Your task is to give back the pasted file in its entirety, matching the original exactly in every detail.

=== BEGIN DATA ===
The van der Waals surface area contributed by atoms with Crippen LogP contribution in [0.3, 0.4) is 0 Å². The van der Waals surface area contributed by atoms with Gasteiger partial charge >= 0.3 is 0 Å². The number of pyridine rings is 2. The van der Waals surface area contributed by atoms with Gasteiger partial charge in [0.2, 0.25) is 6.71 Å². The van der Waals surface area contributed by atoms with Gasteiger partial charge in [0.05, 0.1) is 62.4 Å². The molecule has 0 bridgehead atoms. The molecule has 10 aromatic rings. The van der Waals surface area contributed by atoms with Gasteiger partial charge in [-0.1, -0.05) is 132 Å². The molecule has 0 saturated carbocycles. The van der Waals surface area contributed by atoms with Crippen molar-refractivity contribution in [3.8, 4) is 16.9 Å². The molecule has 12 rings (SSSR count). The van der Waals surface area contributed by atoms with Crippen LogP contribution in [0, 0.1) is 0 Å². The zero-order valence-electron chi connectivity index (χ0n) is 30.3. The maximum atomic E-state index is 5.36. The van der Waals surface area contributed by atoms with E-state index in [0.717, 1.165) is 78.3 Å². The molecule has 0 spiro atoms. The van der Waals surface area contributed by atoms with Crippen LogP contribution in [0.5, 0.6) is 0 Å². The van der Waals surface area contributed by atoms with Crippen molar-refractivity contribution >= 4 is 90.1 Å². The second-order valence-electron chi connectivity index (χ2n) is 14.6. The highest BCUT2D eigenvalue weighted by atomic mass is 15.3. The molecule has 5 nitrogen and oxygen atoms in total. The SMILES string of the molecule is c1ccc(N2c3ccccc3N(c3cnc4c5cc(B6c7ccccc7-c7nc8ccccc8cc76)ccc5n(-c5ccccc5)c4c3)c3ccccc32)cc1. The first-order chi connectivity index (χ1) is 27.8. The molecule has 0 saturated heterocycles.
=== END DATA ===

The van der Waals surface area contributed by atoms with Crippen LogP contribution in [0.3, 0.4) is 0 Å². The van der Waals surface area contributed by atoms with Gasteiger partial charge >= 0.3 is 0 Å². The number of pyridine rings is 2. The van der Waals surface area contributed by atoms with Gasteiger partial charge in [0.2, 0.25) is 6.71 Å². The van der Waals surface area contributed by atoms with Gasteiger partial charge in [0.05, 0.1) is 62.4 Å². The molecule has 0 bridgehead atoms. The molecule has 10 aromatic rings. The van der Waals surface area contributed by atoms with Gasteiger partial charge in [-0.1, -0.05) is 132 Å². The molecule has 0 saturated carbocycles. The van der Waals surface area contributed by atoms with Crippen molar-refractivity contribution in [3.8, 4) is 16.9 Å². The molecule has 12 rings (SSSR count). The van der Waals surface area contributed by atoms with Crippen LogP contribution in [0, 0.1) is 0 Å². The zero-order valence-electron chi connectivity index (χ0n) is 30.3. The maximum atomic E-state index is 5.36. The van der Waals surface area contributed by atoms with E-state index in [0.717, 1.165) is 78.3 Å². The molecule has 0 spiro atoms. The van der Waals surface area contributed by atoms with Crippen LogP contribution in [0.5, 0.6) is 0 Å². The van der Waals surface area contributed by atoms with Crippen molar-refractivity contribution >= 4 is 90.1 Å². The second-order valence-electron chi connectivity index (χ2n) is 14.6. The highest BCUT2D eigenvalue weighted by atomic mass is 15.3. The molecule has 5 nitrogen and oxygen atoms in total. The SMILES string of the molecule is c1ccc(N2c3ccccc3N(c3cnc4c5cc(B6c7ccccc7-c7nc8ccccc8cc76)ccc5n(-c5ccccc5)c4c3)c3ccccc32)cc1. The first-order chi connectivity index (χ1) is 27.8. The molecule has 0 saturated heterocycles.